Rebuilding a Neighborhood


Baltimore’s Union Collective is another example of the way breweries can inject life and community into neighborhoods waiting to blossom.

Back in 2011, three partners from diverse backgrounds got together to found Union Brewing in Baltimore: Kevin Blodger (director of brewing operations), Adam Benesch (director of operations), and Jon Zerivitz (director of marketing). They found an old building in a neighborhood with sparse options for drinking out, and opened their doors in 2012. In the six years since the opened the doors, the founders have made it one of Baltimore's anchor breweries, and a model for the wave that has come since. The brewery has recently relocated to a new site and formed the Union Collective, a 138,000 square-foot converted Sears building that will showcase local craft manufacturing and bring people together to sample the wares of local artisans. This hasn't gotten quite the attention the new Baltimore Guinness brewery has, but it's gotten a lot. It's a big, bold project that Baltimoreans are watching with interest.

Before the Collective, though, there was the original brewery, and the goals, though more modest, were the same. They wanted to create a neighborhood hub for the community. When I visited Union, I sat down with Jon Zerivitz and listened to the story of the first stop, in the Woodbury neighborhood. Zoning in Baltimore makes it difficult to find urban locations for breweries, and this meant the city was largely bereft of them at the time. "There was no brewery in Baltimore where a beer fan could go and develop a community," he told me.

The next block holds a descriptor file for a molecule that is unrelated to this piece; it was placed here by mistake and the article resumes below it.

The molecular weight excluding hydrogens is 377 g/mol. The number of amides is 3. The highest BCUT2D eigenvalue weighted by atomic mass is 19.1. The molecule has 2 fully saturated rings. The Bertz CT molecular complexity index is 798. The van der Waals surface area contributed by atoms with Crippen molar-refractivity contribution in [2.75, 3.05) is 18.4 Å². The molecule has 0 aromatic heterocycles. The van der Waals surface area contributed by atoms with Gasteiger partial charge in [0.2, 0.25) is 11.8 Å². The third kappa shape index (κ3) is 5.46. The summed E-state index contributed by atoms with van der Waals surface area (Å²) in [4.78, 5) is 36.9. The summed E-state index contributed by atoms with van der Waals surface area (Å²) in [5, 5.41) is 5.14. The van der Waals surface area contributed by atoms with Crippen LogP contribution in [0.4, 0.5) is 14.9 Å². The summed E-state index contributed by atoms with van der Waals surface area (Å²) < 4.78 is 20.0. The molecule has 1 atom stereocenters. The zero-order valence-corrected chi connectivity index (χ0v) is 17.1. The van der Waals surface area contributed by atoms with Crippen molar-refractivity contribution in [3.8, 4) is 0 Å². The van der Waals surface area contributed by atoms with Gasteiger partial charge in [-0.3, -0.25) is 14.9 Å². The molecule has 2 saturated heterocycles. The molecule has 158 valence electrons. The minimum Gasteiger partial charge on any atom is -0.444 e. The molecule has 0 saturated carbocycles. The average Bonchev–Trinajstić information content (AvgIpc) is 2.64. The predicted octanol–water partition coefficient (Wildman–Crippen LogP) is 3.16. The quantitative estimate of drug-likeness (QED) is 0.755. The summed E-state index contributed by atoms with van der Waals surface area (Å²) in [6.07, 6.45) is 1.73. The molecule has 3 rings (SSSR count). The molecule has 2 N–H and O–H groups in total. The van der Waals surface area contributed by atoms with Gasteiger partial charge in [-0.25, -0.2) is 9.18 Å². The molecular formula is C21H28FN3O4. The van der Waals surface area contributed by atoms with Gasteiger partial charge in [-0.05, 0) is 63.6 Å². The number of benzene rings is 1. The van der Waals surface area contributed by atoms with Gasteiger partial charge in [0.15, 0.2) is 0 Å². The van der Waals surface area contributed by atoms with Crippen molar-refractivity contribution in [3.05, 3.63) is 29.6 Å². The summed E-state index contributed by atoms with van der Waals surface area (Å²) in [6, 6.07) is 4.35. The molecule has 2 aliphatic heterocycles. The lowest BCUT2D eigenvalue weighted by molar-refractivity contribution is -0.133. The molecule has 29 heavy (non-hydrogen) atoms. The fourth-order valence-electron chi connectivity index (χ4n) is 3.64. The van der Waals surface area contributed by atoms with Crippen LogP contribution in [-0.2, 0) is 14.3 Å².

An old mill near the brewery that has been converted into residential units.

An old mill near the brewery that has been converted into residential units.

The Woodbury neighborhood, where they ultimately found a location, is near the Jones Falls River (which runs under the Jones Falls Expressway). Historically, this was a mill district, and old buildings are still thick along the course of the river. Textile mills, which Zerivitz says mostly made sailcloth, brought in workers from Appalachia to staff their operations. It was once an industrial district, but all the old mills have been turned to other uses in the intervening decades.

The partners found an old foundry building dating to around the turn of the 20th century that was zoned for light industrial and they jumped on it. Recalling this period, Zerivitz explained to the Capital Gazette's Liz Murphy what that original vision looked like.

“I mean, seven years ago, when we were brainstorming what a brewery that we could build would be like, several stories kept coming back about breweries moving into areas of cities that were very run-down. And just how much life they brought back with re-development, with the brewery as an anchor.”